Some titles that have been helpful are The Mother to Mother Postpartum Depression Support Book by Sandra Poulin; Healthy Sleep Habits, Happy Child, by Marc Weissbluth, MD; and You Will Rock as a Dad by Alex Grace which someone sent to Bill while he was still here. I’ve been reading it in case there are things in the father books that aren’t in the mother books and I’ll have to cover that stuff, too. There’s so much to cover. There’s so much information. There’s so much to miss. There’s so much crying, in the world and my head and my house with this tiny perfect person so hungry and alive and gloriously here. She looks so much like her dad. Sometimes it’s too much. Sometimes I put the video monitor in my bathrobe pocket, go out the front door past the piles of casserole pans, out into the yard, barefoot and ice-toed in Midwest December, and I howl at the moon. I know that sounds strange, but it’s the only time that I really feel like myself. There are so many books about mothering—I’d argue that every book ever written is about motherhood; how we were nurtured or not, how we try and fail to love, to care, to teach, to grow—but the one that makes the most sense is a novel by Rachel Yoder called Nightbitch where the mother turns into a dog every night. She grows hair on the back of her neck. She can smell everything. She craves raw meat. If the whole point of literature is to make us feel less alone, this book is the truest thing I’ve ever read.
It's a hell of a time to be a mother. I want to stick my fists in the dirt and pull the world up by its roots.
Lifetimes full of libraries and we can’t be better than this?
This morning there were seven emails from Gerald about a bomb threat at the library. My first thought was to go in and help with the evacuation but I didn’t have anyone to stay with Freddie—my sister lives two hours away in Columbus and Violet was not answering her phone. I considered strapping her into the baby backpack and taking her with me, but you can’t take a newborn into an active threat area. It hit me then: This is motherhood. Decisions like this will be my whole life. If something happens to me, what happens to my little girl? How can I continue such a dangerous job? You’d think I was talking about a war zone, not a library, but today’s is the fourth bomb threat this month. People follow Gerald and I around when we’re trying to work, filming us on iPhones, posting our faces on awful websites, threatening our families, leaving notes at the front desk saying things I won’t repeat. I wonder what these people read. I wonder how they learn about the world. I wonder what they think will happen when they call in those threats. Today Gus Holst suggested we stop using rainbow graphics in our advertisements for the kid’s reading area. He told me that rainbows are making people angry right now. I told him that books make people angry. Ideas make people angry. Angry enough to kill.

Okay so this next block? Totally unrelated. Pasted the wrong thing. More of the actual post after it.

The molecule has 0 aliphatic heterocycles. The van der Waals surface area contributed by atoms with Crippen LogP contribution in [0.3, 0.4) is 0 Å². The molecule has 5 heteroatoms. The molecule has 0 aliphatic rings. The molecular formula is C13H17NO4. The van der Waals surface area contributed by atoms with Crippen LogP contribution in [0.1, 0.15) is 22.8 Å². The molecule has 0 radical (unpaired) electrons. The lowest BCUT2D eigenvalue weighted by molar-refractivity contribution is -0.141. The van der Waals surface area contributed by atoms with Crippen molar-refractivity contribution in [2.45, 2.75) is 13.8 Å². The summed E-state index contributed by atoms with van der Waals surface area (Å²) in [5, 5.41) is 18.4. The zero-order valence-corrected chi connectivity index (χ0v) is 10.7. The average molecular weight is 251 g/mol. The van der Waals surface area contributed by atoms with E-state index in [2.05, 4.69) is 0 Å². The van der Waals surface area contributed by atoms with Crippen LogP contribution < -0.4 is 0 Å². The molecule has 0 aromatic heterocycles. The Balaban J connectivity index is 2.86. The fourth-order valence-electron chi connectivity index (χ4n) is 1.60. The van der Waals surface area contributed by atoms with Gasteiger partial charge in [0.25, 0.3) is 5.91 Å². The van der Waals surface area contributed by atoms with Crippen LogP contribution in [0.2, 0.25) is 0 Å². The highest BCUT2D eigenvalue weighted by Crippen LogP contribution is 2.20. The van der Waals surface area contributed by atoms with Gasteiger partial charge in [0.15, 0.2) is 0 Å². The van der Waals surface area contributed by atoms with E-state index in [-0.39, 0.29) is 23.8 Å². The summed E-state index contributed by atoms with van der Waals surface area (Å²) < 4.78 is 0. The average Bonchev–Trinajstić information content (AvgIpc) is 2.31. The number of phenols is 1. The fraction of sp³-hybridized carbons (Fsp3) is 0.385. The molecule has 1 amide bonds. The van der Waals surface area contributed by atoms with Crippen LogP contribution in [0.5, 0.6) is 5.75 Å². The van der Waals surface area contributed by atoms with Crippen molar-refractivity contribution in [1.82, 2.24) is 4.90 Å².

How am I supposed to parent in all of this? Last night, when Freddie was asleep and I was out in the yard in my bathrobe with the moon, I pulled the monitor out of my pocket to check on her and she wasn’t there. On the screen there was an empty crib. Her little blanket was there. The stuffed bunny Violet gave her was there, too, but no baby. My body turned inside out. I felt the inexplicable strength mothers get when they lift buses off their babies. I ran barefoot to the house, through the door and down the hall, my pulse a jackhammer. I made the wrong person mad, I knew. I kept books on the shelves that they wanted off the shelves and I let people read those books and the ideas in those books were dangerous and I would pay for them with my daughter. But when I got to her room, there she was in the crib, fast asleep, an angel. I looked at the monitor in my hand: she was there, too. On the screen and in her bed. I put my hand on her little chest. I felt her breathe. I watched my hand rise and fall, rise and fall, back and forth between the real baby and the image of the baby, the real and the reflection. I thought of the movie she’s named after: The Lady Vanishes. Bill and I watched it a thousand times. Alfred Hitchcock adapted from a 1936 mystery novel called The Wheel Spins by Ethel Lina White and it should surprise no one that I prefer the book, but Bill loved Alfred Hitchcock so much so I keep watching it, night after night after Freddie goes to sleep and I howl at the moon. In both versions, the character of Winnifred disappears. She is there one minute and gone the next, but in the end she comes back for good, “having enjoyed her adventure.”
This is what I want for my daughter.
This is what I want for all of us.
September 19, 2023
Books about uncertainty and disillusionment.
It is my good fortune to talk every day with members of our community of Question Mark. I try to make book suggestions based on what people are thinking about and experiencing. Sometimes that means books that connect to what’s happening in the news or the weather, like in 2019 when the snowstorm hit, we read The Man Who Caught the Storm, or when the shipping train full of honeybees crashed, we read Honeybee Democracy by Thomas D. Seeley.